Those whose job it is to take an interest in North Korea tend to go through phases, when it comes to their opinion of The World’s Only Remaining Stalinist State™. The first is ‘Damn, these bastards are crazy’; this is followed by the realisation that Kim Jong-il is an ‘evil genius’, a sort of cartoon Bond villain, crazy like a fox rather than just plain crazy. A more nuanced view may come later.
While Kim’s ability to play China and the US off against each other whilst poking sticks at Lee Myung-bak remains in little doubt, a recent scandal involving an international fraudster and a former England football manager must surely put a small dent in his crafty-as-a-bag-of-weasels reputation.
Russell King, a rather rotund convicted fraudster, first introduced himself to an old-school London investment firm as a manager of the Bahraini royal family’s billions; so impressed they were that they gave him a 49% share of their company. He then used that firm to engineer a takeover of Notts County, a small Midlands football club. Following that, he hooked former England manager Sven Goran Eriksson – a man famed for bouncing from mega-club to national team to sex scandal – to take County to glory.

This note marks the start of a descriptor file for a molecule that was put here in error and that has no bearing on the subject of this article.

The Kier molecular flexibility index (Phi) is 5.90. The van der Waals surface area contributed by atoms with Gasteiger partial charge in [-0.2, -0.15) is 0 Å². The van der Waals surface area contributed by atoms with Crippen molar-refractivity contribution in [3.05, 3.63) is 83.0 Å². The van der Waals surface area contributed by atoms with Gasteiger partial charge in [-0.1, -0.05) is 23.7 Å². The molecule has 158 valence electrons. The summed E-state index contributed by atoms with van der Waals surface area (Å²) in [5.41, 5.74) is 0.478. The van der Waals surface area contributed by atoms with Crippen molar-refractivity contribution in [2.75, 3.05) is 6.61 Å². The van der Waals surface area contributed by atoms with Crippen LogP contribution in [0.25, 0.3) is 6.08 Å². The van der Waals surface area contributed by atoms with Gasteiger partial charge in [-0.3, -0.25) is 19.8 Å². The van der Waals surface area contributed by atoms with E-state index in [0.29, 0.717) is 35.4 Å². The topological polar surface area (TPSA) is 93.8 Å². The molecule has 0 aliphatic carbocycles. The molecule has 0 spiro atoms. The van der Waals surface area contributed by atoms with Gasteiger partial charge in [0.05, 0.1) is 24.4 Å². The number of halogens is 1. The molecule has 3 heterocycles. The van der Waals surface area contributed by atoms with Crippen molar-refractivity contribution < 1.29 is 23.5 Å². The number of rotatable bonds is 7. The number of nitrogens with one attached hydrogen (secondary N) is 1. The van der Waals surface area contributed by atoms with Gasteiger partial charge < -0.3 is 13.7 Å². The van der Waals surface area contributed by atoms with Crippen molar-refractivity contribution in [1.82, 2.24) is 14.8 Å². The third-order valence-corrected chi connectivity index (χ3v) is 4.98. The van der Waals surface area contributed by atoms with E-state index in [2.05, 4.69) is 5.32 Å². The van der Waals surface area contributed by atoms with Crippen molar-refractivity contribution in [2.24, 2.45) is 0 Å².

His aim though was not Premier League success. He and Eriksson showed up in Pyongyang, the latter’s presence no doubt accounted for by the need to impress the North Korean authorities. There, he managed to get whoever makes the decisions on these things to grant him the right to mine all of the country’s gold, in return for promises of worthless shares and cash that no doubt never existed.
The scheme has since unravelled, and King is at large in Bahrain. But North Korea undoubtedly offers great opportunities for the brave scammer: it is a country with little experience of capitalism, and limited access to deals with any large international firm that cares about its reputation – with the possible exception of Rupert Murdoch’s News Corporation (http://www.bloomberg.com/news/2010-09-06/kim-jong-il-bowls-for-murdoch-dollars-with-video-games-made-in-north-korea.html ). There are others (who I will not name) who are using their North Korean connections to rip off foreign investors – if your money seems to have disappeared down a hole in the ground in Pyeongan province, who are you going to complain to?3 comments